According to the Saudi Privatization law issued by Royal Decree No. (M/63) on March 18, 2021, and Cabinet Resolution No. (436) on March 16, 2021, “PPP” contracts are defined as “a contractual arrangement linked to the infrastructure or public service, resulting in It has a relationship between the government and the private party, and has the following elements:
1- It must be for a period of five (five) years or more.
2- That the private party performs works that include two or more of the following: designing, constructing, managing, operating, maintaining, or financing the assets, whether the assets are owned by the government, the private party, or both.
3- The existence of a qualitative and quantitative distribution of risks between the government and the private party.
4 – the consideration to which the private party is entitled or obligated under this contractual arrangement; Based mainly on the level of his performance in the implementation of the obligations assigned to him
Taking into account the freedom of each country to define the elements and conditions of the partnership between the government and the private sector, this definition is in great agreement with the United Nations definition of this type of partnership, as it defined it as “cooperation and joint activities between the public and private sectors for the purpose of implementing major projects, and so that The resources and capabilities of both sectors are used together, in a way that leads to the rational sharing of responsibilities and risks between the two sectors, in order to achieve an optimal balance for both sectors”.
Article (54) of the executive regulations of the Saudi Privatization law has specified the methods of the partnership between the public and private sectors, by way of example, but not limited to, and these methods are:
1- Build-Operate-Transfer (BOT).
2- Build – own – operate (BOO).
3- Build – own – operate – transfer (BOOT).
4- Build-Transfer-Operate (BTO).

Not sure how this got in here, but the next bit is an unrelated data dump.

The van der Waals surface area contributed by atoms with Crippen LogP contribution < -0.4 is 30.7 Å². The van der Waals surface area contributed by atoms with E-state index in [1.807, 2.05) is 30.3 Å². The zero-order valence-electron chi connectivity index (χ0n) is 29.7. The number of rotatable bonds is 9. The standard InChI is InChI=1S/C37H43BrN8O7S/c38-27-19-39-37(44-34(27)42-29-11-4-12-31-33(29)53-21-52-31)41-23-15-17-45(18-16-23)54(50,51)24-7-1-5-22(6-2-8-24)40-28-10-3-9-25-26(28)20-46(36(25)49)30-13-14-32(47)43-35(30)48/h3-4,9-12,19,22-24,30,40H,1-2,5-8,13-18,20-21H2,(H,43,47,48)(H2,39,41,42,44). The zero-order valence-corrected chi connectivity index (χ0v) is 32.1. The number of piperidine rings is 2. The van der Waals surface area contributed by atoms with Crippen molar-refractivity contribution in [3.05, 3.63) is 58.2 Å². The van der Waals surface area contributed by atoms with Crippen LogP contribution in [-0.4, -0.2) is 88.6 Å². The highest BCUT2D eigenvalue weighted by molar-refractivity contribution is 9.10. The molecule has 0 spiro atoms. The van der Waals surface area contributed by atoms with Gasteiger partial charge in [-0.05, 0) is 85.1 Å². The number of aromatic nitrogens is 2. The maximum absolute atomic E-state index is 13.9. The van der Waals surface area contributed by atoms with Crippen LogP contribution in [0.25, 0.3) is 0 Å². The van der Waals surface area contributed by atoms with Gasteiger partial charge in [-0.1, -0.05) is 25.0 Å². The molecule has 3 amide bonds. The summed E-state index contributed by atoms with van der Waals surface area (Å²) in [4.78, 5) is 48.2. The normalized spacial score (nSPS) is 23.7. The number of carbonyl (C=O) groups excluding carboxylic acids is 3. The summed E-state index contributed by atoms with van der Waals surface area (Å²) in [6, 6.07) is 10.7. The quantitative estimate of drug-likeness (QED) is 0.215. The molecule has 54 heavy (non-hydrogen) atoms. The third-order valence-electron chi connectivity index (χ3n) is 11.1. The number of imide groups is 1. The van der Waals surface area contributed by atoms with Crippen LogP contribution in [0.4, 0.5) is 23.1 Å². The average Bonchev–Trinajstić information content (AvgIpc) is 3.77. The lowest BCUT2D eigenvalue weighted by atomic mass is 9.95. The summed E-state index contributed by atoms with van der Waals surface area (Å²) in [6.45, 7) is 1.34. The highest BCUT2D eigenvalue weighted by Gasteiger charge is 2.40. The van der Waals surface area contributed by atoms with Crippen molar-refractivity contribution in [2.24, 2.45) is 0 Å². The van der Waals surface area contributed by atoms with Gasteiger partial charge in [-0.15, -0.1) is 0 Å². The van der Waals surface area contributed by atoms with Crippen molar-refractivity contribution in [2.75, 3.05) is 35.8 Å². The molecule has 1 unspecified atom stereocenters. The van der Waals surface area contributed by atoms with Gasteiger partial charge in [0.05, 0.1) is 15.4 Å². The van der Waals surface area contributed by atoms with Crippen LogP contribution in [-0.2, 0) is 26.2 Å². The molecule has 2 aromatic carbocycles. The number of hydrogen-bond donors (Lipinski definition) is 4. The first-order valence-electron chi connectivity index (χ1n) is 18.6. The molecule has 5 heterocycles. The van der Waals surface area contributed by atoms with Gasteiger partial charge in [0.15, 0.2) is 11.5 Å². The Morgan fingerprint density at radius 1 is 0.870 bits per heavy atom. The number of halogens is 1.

5- Design – Build – Maintenance (DBM).
6- Design – Build – Operate (DBO).
7- Design – Build – Financing – Maintenance (DBFM).
8- Design – Build – financing – operation – maintenance (DBFOM).
9- Design – Build – Financing – Operation (DBFO).
10- Design – Build – Management – Financing (DCMF).
11- Rehabilitate – own – operate (ROO).
12- Any other method of partnership that meets the definition of the partnership between the public and private sectors, and is approved by the competent authority upon approval of the document.
Article (3) of the regulation also specified the minimum for public-private partnership projects not to be less than 200 million Saudi riyals, to be calculated based on the expected total nominal value for the duration of the project, after calculating capital and operational expenditures and government-owned assets for which the private sector is granted any rights, and potential financial obligations and expected financial income.
According to the Saudi privatization law and its implementing regulation, public-private partnership projects must be linked to the infrastructure or public interest, such as the education, health, housing, environment, waste recycling, water, and electricity sectors, and also labor, transport, justice, financial and commercial sectors.
To evaluate and identify opportunities for the allocation of projects that can be assigned to the private sector within the partnership program in accordance with the Saudi privatization law, specific criteria are used such as the nature of the activity, sector targets, capital expenditures, quality and efficiency, cost, management efficiency, operation, ability to finance, and previous experiences.
Public-private partnership projects aspire to achieve several strategic goals for the state, the most important of which is liberating state-owned assets for the private sector, in addition to allocating specific government services by strengthening the role of the private sector in providing services and making government assets available to it, which improves the quality of services provided and contributes to Reducing its cost, stimulating economic diversification, promoting economic development and increasing competitiveness to face challenges and regional and international competition, in addition to attracting foreign direct investment, and improving the balance of payments.
The third article of the Saudi privatization law stipulates the government’s objectives for partnership projects, which are:
1- Assisting in achieving the strategic objectives of government agencies, rationalizing public spending, increasing state revenues, raising the efficiency of the national economy, and increasing its competitiveness to meet the challenges and regional and international competition related to privatization projects.